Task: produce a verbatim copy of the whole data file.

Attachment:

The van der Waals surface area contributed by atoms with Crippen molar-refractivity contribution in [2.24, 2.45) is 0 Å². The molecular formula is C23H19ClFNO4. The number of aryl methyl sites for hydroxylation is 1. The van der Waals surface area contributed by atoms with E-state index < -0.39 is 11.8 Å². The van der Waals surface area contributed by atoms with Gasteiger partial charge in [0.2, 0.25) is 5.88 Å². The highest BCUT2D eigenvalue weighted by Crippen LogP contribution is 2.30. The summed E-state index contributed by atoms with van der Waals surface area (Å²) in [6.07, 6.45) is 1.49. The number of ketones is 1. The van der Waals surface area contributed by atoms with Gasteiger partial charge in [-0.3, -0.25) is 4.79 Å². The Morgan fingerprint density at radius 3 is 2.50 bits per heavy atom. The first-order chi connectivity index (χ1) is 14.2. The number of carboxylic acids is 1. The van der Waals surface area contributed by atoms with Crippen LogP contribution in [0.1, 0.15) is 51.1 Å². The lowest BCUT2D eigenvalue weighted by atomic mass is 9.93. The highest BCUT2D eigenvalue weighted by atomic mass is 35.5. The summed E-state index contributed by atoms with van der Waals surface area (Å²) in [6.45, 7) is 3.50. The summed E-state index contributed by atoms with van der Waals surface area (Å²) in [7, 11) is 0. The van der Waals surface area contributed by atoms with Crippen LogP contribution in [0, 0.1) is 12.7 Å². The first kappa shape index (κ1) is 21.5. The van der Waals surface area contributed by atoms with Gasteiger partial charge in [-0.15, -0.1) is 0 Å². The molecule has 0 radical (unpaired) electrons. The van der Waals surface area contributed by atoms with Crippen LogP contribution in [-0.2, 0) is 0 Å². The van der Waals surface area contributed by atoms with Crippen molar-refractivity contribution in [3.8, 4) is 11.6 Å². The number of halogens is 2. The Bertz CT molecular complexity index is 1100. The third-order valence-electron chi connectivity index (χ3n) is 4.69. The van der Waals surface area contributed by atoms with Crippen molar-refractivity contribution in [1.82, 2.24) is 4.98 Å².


The van der Waals surface area contributed by atoms with Crippen molar-refractivity contribution in [2.24, 2.45) is 0 Å². The molecular formula is C23H19ClFNO4. The number of aryl methyl sites for hydroxylation is 1. The van der Waals surface area contributed by atoms with E-state index < -0.39 is 11.8 Å². The van der Waals surface area contributed by atoms with Gasteiger partial charge in [0.2, 0.25) is 5.88 Å². The highest BCUT2D eigenvalue weighted by Crippen LogP contribution is 2.30. The summed E-state index contributed by atoms with van der Waals surface area (Å²) in [6.07, 6.45) is 1.49. The number of ketones is 1. The van der Waals surface area contributed by atoms with Gasteiger partial charge in [-0.3, -0.25) is 4.79 Å². The Morgan fingerprint density at radius 3 is 2.50 bits per heavy atom. The first-order chi connectivity index (χ1) is 14.2. The number of carboxylic acids is 1. The van der Waals surface area contributed by atoms with Crippen LogP contribution in [0.1, 0.15) is 51.1 Å². The lowest BCUT2D eigenvalue weighted by atomic mass is 9.93. The highest BCUT2D eigenvalue weighted by atomic mass is 35.5. The summed E-state index contributed by atoms with van der Waals surface area (Å²) in [6.45, 7) is 3.50. The summed E-state index contributed by atoms with van der Waals surface area (Å²) in [7, 11) is 0. The van der Waals surface area contributed by atoms with Crippen LogP contribution in [0, 0.1) is 12.7 Å². The first kappa shape index (κ1) is 21.5. The van der Waals surface area contributed by atoms with Gasteiger partial charge in [-0.15, -0.1) is 0 Å². The molecule has 0 radical (unpaired) electrons. The van der Waals surface area contributed by atoms with Crippen LogP contribution in [-0.2, 0) is 0 Å². The van der Waals surface area contributed by atoms with Crippen molar-refractivity contribution in [3.8, 4) is 11.6 Å². The number of halogens is 2. The Bertz CT molecular complexity index is 1100. The third-order valence-electron chi connectivity index (χ3n) is 4.69. The van der Waals surface area contributed by atoms with Crippen molar-refractivity contribution in [1.82, 2.24) is 4.98 Å².